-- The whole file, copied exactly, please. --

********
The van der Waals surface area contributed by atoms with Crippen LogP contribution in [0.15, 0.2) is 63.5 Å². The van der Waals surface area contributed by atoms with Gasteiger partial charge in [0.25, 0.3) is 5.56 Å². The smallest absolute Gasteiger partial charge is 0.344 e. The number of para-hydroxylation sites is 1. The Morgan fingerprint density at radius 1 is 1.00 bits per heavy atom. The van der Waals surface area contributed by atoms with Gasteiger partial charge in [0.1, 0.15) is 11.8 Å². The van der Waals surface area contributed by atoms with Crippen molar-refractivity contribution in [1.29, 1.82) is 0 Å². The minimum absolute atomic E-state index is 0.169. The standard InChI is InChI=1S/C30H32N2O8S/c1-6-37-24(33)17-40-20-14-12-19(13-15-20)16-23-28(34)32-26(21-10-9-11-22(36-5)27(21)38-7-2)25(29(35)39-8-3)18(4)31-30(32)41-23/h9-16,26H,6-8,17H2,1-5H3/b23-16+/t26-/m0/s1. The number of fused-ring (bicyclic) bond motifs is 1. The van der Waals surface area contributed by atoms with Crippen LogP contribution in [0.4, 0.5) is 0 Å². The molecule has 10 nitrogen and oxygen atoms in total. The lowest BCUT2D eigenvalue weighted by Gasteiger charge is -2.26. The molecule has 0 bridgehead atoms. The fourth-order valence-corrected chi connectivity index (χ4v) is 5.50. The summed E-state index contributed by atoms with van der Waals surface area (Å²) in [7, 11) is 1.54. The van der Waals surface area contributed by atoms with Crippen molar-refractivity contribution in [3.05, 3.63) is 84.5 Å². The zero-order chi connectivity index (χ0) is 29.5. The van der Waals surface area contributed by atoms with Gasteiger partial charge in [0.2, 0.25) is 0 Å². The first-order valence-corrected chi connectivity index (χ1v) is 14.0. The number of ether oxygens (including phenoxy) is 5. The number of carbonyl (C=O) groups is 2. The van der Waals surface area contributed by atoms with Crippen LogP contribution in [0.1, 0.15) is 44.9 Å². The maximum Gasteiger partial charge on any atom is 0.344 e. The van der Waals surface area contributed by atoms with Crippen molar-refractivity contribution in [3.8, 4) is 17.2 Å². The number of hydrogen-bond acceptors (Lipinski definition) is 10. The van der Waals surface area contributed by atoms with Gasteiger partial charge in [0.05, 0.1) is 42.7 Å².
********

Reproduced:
The van der Waals surface area contributed by atoms with Crippen LogP contribution in [0.15, 0.2) is 63.5 Å². The van der Waals surface area contributed by atoms with Gasteiger partial charge in [0.25, 0.3) is 5.56 Å². The smallest absolute Gasteiger partial charge is 0.344 e. The number of para-hydroxylation sites is 1. The Morgan fingerprint density at radius 1 is 1.00 bits per heavy atom. The van der Waals surface area contributed by atoms with Gasteiger partial charge in [0.1, 0.15) is 11.8 Å². The van der Waals surface area contributed by atoms with Crippen molar-refractivity contribution in [1.29, 1.82) is 0 Å². The minimum absolute atomic E-state index is 0.169. The standard InChI is InChI=1S/C30H32N2O8S/c1-6-37-24(33)17-40-20-14-12-19(13-15-20)16-23-28(34)32-26(21-10-9-11-22(36-5)27(21)38-7-2)25(29(35)39-8-3)18(4)31-30(32)41-23/h9-16,26H,6-8,17H2,1-5H3/b23-16+/t26-/m0/s1. The number of fused-ring (bicyclic) bond motifs is 1. The van der Waals surface area contributed by atoms with Crippen LogP contribution in [0.4, 0.5) is 0 Å². The molecule has 10 nitrogen and oxygen atoms in total. The lowest BCUT2D eigenvalue weighted by Gasteiger charge is -2.26. The molecule has 0 bridgehead atoms. The fourth-order valence-corrected chi connectivity index (χ4v) is 5.50. The summed E-state index contributed by atoms with van der Waals surface area (Å²) in [7, 11) is 1.54. The van der Waals surface area contributed by atoms with Crippen molar-refractivity contribution in [3.05, 3.63) is 84.5 Å². The zero-order chi connectivity index (χ0) is 29.5. The van der Waals surface area contributed by atoms with Gasteiger partial charge in [0.2, 0.25) is 0 Å². The first-order valence-corrected chi connectivity index (χ1v) is 14.0. The number of ether oxygens (including phenoxy) is 5. The number of carbonyl (C=O) groups is 2. The van der Waals surface area contributed by atoms with Crippen LogP contribution in [0.1, 0.15) is 44.9 Å². The maximum Gasteiger partial charge on any atom is 0.344 e. The van der Waals surface area contributed by atoms with Crippen molar-refractivity contribution in [3.8, 4) is 17.2 Å². The number of hydrogen-bond acceptors (Lipinski definition) is 10. The van der Waals surface area contributed by atoms with Gasteiger partial charge in [0.05, 0.1) is 42.7 Å².